CJ Hendry, known for her hyperrealistic pen on paper drawings and cult social media following, will present her latest exhibition, The Trophy Room on November 3, 2016 at 79 Greene Street, New York. This exhibition will be her first in New York City.
The Trophy Room is a lesson in icon worship, elevating the easily recognizable and highly coveted consumerist goods that bring us joy. A self confessed brand coveteur, CJ Hendry places her meticulously drawn renderings of brand name objects on literal pedestals, where they are represented as trophies and presented to viewers as items of worship – a sign of the increasing prominence of today’s cult of consumerism. Continuing the tradition of pure Pop Art style, these icons are bestowed the charm and prestige of Fine Art.
Hendry’s process touches upon our deep, often emotional connections to consumer items in a whimsical way artifacts from our past, objects we exhibit great attachment to, possessions we covet for social status, among others. This consumer cult mentality is personal to Hendry, and drawing these objects is a way for her to process and mask her own vices. This inspection of icons in relation to Hendry represents her lifelong obsession with luxury and otherwise highly covetable items.
In The Trophy Room, Hendry takes her infatuation with consumer idolatry to the next level by also creating literal trophies out of easily recognizable, iconic items and dipping them in liquid bronze. A headless Barbie, Beats headphones, an Hérmes Birkin bag – these objects have been coated in bronze and placed on concrete pedestals, then photographed and drawn meticulously in black ink. Through this process Hendry simultaneously destroys the original object with precious materials while immortalizing the trophy in ink.
Inspired by architecture and advertising, Hendry’s fascination oscillates around marketing strategies and brand recognition. In a world where the constant barrage of social media influences informs our every purchase and lifestyle choice, Hendry chooses to both scrutinize and idolize these status symbols. These iconographic objects dictate a fetishism that draws on the accoutrements of naivety and youth under the guise of fashion, the unattainable masquerade of social media perfectionism, and brand marketing and product placement.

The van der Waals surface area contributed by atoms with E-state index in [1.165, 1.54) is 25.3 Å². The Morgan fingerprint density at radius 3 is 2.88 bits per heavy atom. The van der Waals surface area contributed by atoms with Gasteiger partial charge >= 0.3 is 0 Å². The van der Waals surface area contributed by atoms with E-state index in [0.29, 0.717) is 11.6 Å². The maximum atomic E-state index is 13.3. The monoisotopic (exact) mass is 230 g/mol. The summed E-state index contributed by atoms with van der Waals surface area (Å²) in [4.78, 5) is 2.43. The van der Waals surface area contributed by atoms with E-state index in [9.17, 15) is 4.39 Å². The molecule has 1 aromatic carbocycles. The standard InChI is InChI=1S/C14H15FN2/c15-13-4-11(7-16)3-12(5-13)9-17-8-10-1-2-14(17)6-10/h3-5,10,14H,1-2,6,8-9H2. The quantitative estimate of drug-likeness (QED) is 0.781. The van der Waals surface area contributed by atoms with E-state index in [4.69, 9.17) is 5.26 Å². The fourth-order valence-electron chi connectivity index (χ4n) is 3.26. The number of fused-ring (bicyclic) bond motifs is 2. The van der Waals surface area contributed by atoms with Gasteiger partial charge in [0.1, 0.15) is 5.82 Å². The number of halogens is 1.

Hendry first exploded into the international art scene after presenting Kanye West with a work entitled “Kash Kurrency,” a drawing of West’s face on a crumpled $100 dollar bill. Since then, Hendry has continued to create works centered around luxury goods including crumpled Gucci and Louis Vuitton bag and the notable “50 Foods in 50 Days” series where she portrays singular foods on Hérmes plates.
In addition to depicting luxury brand imagery and creating custom works for celebrities including Floyd Mayweather, Hendry involves aspects of social justice with her brand. After the shootings in Orlando, the artist created an image of a T-shirt in the shape of a pistol, dripping with blood. The work was flown over several major cities in the US with the slogan #ENDGUNVIOLENCE trailing behind. Perhaps her most infamous social justice work to date, #SneakerDead, Hendry destroyed a pair of Air Nike Mags by dipping the sneakers in black paint. She created an ink drawing of the result, which was in turn auctioned to charity to purchase shoes for Sheltering Arms, which serves youth in the Bronx, Harlem, Brooklyn and Queens.
About the Artist: CJ Hendry (b. 1988) is a New York based artist originally from Brisbane, Australia who transforms her fascination with contemporary material culture into large scale, photorealistic black and white drawings of consumer goods ranging from the ordinary to the aspirational.
A self professed “lover of products,” Hendry is heir to the Pop Art tradition that brought depictions of everyday objects into the gallery and the museum. But whereas Pop artists were often known for sly, sarcastic critiques of midcentury consumerist culture, Hendry gleefully embraces the capitalist ethos of our time—in particular, the valorization of the entrepreneur; the ascription of personalities and values to brands; and the new authority of “views” and “impressions” as measures of influence.
After spending seven years unenthusiastically studying architecture and finance in the belief that a degree was prerequisite for success, Hendry finally abandoned the endeavor to pursue art full time in 2014. Within months, she sold her first work. After a group exhibition and two solo shows in Sydney and Melbourne, in 2015 she moved from Australia to establish her New York studio. In 2016, Her debut New York solo show, the forthcoming “Trophy Room,” will be exhibited in the fall of 2016.